Labor Department Allows Ex-Solyndra Workers to Apply for Federal Aid

September 8, 2011: This picture shows the Solyndra headquarters in Fremont, Calif.

September 8, 2011: This picture shows the Solyndra headquarters in Fremont, Calif.  (AP)

Hundreds of workers who were laid off by the bankrupt solar firm that received $528 million in taxpayer support are eligible for additional federal aid, the Labor Department has ruled. 

The potential benefits for laid-off Solyndra workers would fall under a program known as "trade adjustment assistance." The taxpayer-backed benefits are supposed to help workers who lost their jobs presumably because production was shifted overseas. 

In a Nov. 18 decision, the Labor Department ruled that former Solyndra employees meet the criteria. Echoing an argument that has been made for months by Energy Secretary Steven Chu and other Obama administration officials, the department determined that Solyndra's workers were hurt by foreign competition. 

"Customer and aggregate United States imports of articles like or directly competitive with the cylindrical solar panel systems by Solyndra LLC have increased," the department said, adding that the imports "contributed importantly" to the firings. 

Michael Jaffe, an officer in the Office of Trade Adjustment Assistance, determined that "all workers" at Solyndra who lost their jobs since September 2010 are eligible to apply for the aid.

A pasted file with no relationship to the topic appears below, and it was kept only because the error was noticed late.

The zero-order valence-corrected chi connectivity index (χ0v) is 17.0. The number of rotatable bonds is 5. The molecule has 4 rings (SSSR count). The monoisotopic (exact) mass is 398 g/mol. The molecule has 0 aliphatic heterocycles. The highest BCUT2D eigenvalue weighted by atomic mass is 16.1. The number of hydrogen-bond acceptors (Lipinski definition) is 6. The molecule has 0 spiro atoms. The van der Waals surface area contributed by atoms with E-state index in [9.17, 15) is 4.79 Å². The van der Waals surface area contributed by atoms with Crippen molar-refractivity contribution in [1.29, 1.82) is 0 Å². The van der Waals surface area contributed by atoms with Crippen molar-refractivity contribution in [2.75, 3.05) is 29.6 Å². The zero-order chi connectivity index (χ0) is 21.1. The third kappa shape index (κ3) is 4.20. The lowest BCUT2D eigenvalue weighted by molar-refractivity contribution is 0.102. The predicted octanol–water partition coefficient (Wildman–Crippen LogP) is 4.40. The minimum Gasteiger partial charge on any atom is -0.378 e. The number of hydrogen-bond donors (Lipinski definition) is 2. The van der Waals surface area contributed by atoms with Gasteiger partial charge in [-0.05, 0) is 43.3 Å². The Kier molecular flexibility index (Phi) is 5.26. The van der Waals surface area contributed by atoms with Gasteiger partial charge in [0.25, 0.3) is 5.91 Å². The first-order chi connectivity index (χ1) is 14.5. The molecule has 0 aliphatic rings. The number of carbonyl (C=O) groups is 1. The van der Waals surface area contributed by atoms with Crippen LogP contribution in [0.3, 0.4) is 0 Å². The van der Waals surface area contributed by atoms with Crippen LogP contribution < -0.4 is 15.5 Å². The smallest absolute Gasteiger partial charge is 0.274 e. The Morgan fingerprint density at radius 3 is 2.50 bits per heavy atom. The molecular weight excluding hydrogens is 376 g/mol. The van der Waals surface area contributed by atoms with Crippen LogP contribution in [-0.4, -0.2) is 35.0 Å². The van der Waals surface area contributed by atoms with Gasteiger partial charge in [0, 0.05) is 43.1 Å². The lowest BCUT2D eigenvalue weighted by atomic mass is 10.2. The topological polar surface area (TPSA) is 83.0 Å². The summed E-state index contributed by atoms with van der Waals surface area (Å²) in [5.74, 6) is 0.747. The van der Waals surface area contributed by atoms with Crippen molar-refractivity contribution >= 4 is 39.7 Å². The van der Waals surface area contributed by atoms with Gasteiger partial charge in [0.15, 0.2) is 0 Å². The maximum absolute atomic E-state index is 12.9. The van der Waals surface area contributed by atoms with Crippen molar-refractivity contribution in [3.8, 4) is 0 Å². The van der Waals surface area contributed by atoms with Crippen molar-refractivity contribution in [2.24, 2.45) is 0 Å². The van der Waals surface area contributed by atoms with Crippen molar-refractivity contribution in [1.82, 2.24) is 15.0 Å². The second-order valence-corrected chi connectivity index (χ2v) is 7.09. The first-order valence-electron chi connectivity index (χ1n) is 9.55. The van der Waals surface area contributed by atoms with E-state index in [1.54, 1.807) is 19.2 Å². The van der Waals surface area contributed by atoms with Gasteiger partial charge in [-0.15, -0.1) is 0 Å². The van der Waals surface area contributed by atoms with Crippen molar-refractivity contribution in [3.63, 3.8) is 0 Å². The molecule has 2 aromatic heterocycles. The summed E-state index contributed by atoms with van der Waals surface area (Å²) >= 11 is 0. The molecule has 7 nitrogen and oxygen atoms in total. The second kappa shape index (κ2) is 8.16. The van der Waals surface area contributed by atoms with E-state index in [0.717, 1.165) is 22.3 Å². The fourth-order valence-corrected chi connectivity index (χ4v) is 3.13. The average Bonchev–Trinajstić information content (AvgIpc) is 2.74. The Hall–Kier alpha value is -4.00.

Sen. Orrin Hatch, R-Utah, who has been critical of the TAA program, had for months warned that former Solyndra workers might sign up for the benefits. His office decried the Labor Department's recent decision. 

"This is an embarrassment and shows that TAA is a program of questionable merit," Hatch spokeswoman Julia Lawless said in an email Tuesday. 

But the Obama administration has argued that, while they are disappointed with the outcome of Solyndra, the company fell victim to global market forces -- officials say a glut of solar panels out of China, coupled with slackening demand in Europe, drove down the price of panels and helped put Solyndra out of business. 

But congressional Republicans investigating the Solyndra loan guarantee note that questions were being raised about Solyndra's finances early on. 

Chu conceded at a recent congressional hearing that he doesn't expect taxpayers to get much of their money back from Solyndra as the company goes through bankruptcy proceedings.